7. Mark coale says:

    Niles Caulder famously had a pipe.

    As Karl Kesel wonderfully explained years ago, spider-man is daffy duck and daredevil is bugs bunny.

  8. Voord 99 says:

    Niles Caulder famously had a pipe.

    So did Professor X, strangely enough.

  9. Alex Hill says:

    “As Karl Kesel wonderfully explained years ago, spider-man is daffy duck and daredevil is bugs bunny.”

    I now desperately want to see a Daredevil/Bugs Bunny crossover :P.

  10. Karl_H says:

    I like Hickman’s infographics most of the time, but I don’t give the ones in the other titles more than a glance because those other writers aren’t using them as effectively as Hickman. They’re form over function, mimicking the style just to be mimicking it.

  11. Thom H. says:

    Speaking of the Doom Patrol, Dr. Will Magnus (creator of the Metal Men) rocked a pipe when he guest starred in that book.

    Cliff made fun of him for it, and Will said the pipe “helped him think.” Another scientist as wise man figure.

  12. Col_Fury says:

    And yes, Steve Roger had a pipe while lecturing Bucky in the ’40s.

    Also, I know this isn’t exactly “comics,” but has anyone seen the CW’s Crisis on Infinite Earths? We just finished watching the crossover, and HOLY CRAP YOU GUYZ it’s just GREAT. John Wesley Shipp as Flash? Burt Ward as Robin? Kevin Conroy as Batman?! Brandon Routh back as SUPERMAN?!?!~!

    If anything is the best of 2019 as this… well, I’m just confused I guess.

    (saying this as a Marvel guy)

    Happy 2020 everyone!

  13. Daibhid Ceannaideach says:

    Yeah, back in the sixties pipes were basically shorthand for “very serious scientist who knows what they’re talking about”, weren’t they? I think the only character who retained that into more modern appearances was Doc Magnus, who even had one made of Made-Up Metal when he became the Made-Up Metal Man.

    The Red Lanterns mostly live on Ysmault which as far as I recall is made entirely out of demon-flesh and Pure Evil, so I imagine it doesn’t smell great to start with.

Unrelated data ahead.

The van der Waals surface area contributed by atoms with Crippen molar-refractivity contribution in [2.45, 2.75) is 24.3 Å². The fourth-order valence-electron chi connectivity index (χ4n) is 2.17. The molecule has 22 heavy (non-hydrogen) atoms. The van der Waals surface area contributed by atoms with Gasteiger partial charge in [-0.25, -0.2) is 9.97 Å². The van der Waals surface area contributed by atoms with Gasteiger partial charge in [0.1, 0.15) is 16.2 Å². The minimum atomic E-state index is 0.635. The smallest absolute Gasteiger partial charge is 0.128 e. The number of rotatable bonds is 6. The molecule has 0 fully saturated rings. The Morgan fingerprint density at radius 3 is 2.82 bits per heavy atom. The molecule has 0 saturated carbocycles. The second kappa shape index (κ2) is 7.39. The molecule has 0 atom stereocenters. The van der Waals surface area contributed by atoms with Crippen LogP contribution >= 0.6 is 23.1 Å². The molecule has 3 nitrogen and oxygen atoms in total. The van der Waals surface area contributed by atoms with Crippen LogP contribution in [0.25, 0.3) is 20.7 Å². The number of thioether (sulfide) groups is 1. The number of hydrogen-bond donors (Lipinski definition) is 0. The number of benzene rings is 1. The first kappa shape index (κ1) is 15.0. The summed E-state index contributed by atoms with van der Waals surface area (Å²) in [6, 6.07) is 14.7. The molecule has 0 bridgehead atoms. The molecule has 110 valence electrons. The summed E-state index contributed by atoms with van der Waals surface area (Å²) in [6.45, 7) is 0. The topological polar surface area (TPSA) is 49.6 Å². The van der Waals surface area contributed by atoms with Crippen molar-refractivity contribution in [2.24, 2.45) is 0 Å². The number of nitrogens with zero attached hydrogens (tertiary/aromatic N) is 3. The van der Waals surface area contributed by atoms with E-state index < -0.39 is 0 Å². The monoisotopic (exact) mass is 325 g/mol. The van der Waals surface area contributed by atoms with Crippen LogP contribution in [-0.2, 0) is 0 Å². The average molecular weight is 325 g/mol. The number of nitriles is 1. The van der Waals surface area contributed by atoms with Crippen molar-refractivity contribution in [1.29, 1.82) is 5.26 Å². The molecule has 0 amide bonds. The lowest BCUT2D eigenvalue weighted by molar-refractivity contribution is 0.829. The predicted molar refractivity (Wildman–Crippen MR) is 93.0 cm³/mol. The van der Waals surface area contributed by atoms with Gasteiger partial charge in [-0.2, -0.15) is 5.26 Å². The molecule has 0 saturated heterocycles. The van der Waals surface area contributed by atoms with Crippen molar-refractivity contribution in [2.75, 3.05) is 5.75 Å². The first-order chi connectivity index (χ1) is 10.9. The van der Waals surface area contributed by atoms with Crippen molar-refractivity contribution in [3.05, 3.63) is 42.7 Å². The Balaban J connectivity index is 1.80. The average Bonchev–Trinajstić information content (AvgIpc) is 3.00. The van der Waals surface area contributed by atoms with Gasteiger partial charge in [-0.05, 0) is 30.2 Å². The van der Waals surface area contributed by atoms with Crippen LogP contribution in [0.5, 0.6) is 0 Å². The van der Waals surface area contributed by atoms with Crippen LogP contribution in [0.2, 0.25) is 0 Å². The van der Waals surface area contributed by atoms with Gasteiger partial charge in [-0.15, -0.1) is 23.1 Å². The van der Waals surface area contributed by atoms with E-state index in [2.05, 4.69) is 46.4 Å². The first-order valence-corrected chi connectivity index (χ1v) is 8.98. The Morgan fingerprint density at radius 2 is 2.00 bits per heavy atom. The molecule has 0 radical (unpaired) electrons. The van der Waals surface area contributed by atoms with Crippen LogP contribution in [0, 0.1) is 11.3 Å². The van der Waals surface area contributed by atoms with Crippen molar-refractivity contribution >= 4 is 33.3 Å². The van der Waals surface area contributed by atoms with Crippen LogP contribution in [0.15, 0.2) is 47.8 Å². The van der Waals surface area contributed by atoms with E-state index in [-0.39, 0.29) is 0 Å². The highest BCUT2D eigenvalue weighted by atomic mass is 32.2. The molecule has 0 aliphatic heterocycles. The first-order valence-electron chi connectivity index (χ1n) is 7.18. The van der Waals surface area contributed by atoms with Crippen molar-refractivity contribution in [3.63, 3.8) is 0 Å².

Am I the only person who, when they hear the phrase “New Kraven” immediately thinks “New Kraven’s Johnround”? Probably.

  14. Mark Coale says:

    So, is Jimmy Olsen’s vomiting cat secretly a red lantern?

  15. I have enjoyed Slott’s FANTASTIC FOUR more than not, in part because he occasionally gets the character bits absolutely 100% perfect–there are bits from the wedding that genuinely brought me to tears–and because he has been ringing some interesting changes on the familiar backdrops.

    One reason Slott’s Silver Surfer was better was that it was almost completely free of expectations and history. One of the aspects of the Fantastic Four both as a team and as a title is that it invents things and then spends time testing them against the existing furniture of the FF’s universe, so we have a newly married Ben facing off against the newly demonic Hulk, or Doom confronting the reinvented Galactus. Despite being around since the mid-1960s, Surfer really doesn’t have any backstory that people care about other than his origin, so you don’t have to have him face the Badoon or even Annihilus.

    So Slott does have to deal with What’s Always in A Fantastic Four Story; I think he’s mostly been doing a good job, but it’s definitely been a constraint.

  16. Adam says:

    I too came here to express my appreciation for Slott’s FF. He’s been getting the characters right, and that’s the biggest issue for me. His Silver Surfer stuff gives me faith he’ll get to the way-out ideas soon enough. He’s capable of it, at least.

  17. Chris V says:

    How much of his Silver Surfer run can be credited to working with Mike Allred?
    I mean, his Surfer series was often brilliant, and I absolutely love it.

    I don’t think Slott has ever shown that level of creativity otherwise.
    It makes me wonder how much Allred was the Kirby or Ditko to Slott’s Stan Lee.

  18. Daibhid Ceannaideach says:

    @Mark Coale: Yes, except it’s not a secret.